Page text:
Toward the end of his autobiography, Billy writes of the day he heard Dr. King had died. He was in Australia in the spring of 1968 preaching crusades, but taking an afternoon off to play golf, when journalists ran up and informed him that Dr. King had been shot in Memphis. They asked for a comment. "I was almost in a state of shock," Billy writes. "Not only was I losing a friend through a vicious and senseless killing, but America was losing a social leader and a prophet, and I felt his death would be one of the greatest tragedies in our history. There on the golf course I had all the journalists and the others gathered around, and we bowed in prayer for Dr. King's family, for the United States, and for the healing of the racial divisions of our world. I immediately looked into canceling my schedule and returning for the funeral, but it was impossible because of the great distance."[xi] Billy devoted his life to proclaiming the Good News of the changed heart brought about by Jesus Christ in all who love and know him. His own heart, and that of his team, were changed in regard to justice, equality, and racial diversity by special men like Martin Luther King Jr.
In the years to come, Billy's team of associate evangelists traveling the globe to preach Jesus Christ would include Fernando Vangioni from Latin America; Howard O. Jones and Ralph Bell, African Americans; Akbar Abdul-Haqq from Pakistan; and Robert Cunville from India.[xii] The commitment to racial justice was so profound for them that Graham would for years refuse to accept invitations to do a crusade in South Africa because of apartheid. Finally, in 1973, he agreed, but only if the crusades were guaranteed to be integrated.[xiii]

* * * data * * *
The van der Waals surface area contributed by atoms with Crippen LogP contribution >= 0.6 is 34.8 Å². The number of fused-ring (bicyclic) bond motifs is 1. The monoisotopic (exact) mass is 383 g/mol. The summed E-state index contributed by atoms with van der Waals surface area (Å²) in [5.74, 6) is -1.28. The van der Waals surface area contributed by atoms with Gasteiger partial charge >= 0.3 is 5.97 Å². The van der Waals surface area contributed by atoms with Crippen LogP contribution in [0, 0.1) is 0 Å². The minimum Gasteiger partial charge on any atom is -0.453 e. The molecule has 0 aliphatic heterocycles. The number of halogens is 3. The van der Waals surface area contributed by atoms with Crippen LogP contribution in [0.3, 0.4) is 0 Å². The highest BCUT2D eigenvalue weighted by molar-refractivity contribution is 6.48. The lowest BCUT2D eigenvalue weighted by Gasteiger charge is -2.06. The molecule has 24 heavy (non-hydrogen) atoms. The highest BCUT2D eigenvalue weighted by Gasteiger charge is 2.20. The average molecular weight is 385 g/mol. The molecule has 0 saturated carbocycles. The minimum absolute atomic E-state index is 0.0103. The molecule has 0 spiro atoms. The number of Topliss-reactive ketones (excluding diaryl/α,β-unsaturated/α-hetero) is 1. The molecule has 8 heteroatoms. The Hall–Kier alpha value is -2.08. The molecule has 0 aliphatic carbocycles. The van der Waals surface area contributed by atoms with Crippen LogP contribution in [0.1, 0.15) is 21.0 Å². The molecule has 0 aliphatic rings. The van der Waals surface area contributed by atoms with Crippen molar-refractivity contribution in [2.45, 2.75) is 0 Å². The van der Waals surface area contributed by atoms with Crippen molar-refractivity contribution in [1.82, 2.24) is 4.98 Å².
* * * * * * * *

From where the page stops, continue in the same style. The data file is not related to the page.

In the United States, before Dr. King's death, the bombing of the church in Birmingham that killed four precious little girls in September 1963 shocked the nation and perhaps as much as any event turned many hearts. Billy was asked to come to Birmingham the following Easter and conduct an integrated meeting calling for people to surrender their hearts to Christ and love one another. It was the largest integrated event in the history of Alabama to that date.[xiv] His friendship and respect for President Lyndon Johnson also helped Billy go public regarding his support of civil rights. He spoke out in support of the Civil Rights Act of 1964, and the Voting Rights Act of 1965. After "Bloody Sunday" in Selma in March 1965, the president asked him to go to Alabama and hold rallies to support peace and goodwill. He did. And when race riots hit Watts, a neighborhood of Los Angeles, later that year, he flew to California to tour the area with Dr. E. V. Hill, a respected clergyman and confidant of Dr. King, who soon became a member of Billy's board of directors. Billy writes in his autobiography, "I was sickened by the violence and the widespread destruction we saw on every hand. There were no easy answers, I knew, but Dr. Hill and I both agreed that any solution that omitted the need for spiritual renewal could bring only temporary relief."[xv] Like us all, Billy Graham was on a journey to learn, to grow, and to repent of his own cultural biases, and he did.
Chapter 7: Racial Justice, Peace Not War, Human Suffering
[i] Billy Graham, God's Ambassador: A Lifelong Mission of Giving Hope to the World, compiled by Russ Busby (New York: Time Life Books, 1999), 216.
[ii] Grant Wacker, America's Pastor: Billy Graham and the Shaping of a Nation (Cambridge, MA: Belknap Press of Harvard University Press, 2014), 245.
[iii] Graham, God's Ambassador, 212.
[iv] Discussion with president of Belhaven Roger Parrott, 2007.
[v] Billy Graham, Just as I Am: The Autobiography of Billy Graham (New York: HarperCollins, 2007), 425-26.
[vi] Ibid., 124.
[vii] Wacker, America's Pastor, 122.
[viii] Ibid., 426.
[ix] Ibid., 201.
[x] Ibid., 360.
[xi] Ibid., 696.
[xii] John Pollock, Billy Graham: The Authorized Biography (New York: McGraw-Hill, 1966), 321.
[xiii] Graham, Just as I Am, 430-31.
[xiv] Wacker, America's Pastor, 128.
[xv] Graham, Just as I Am, 427.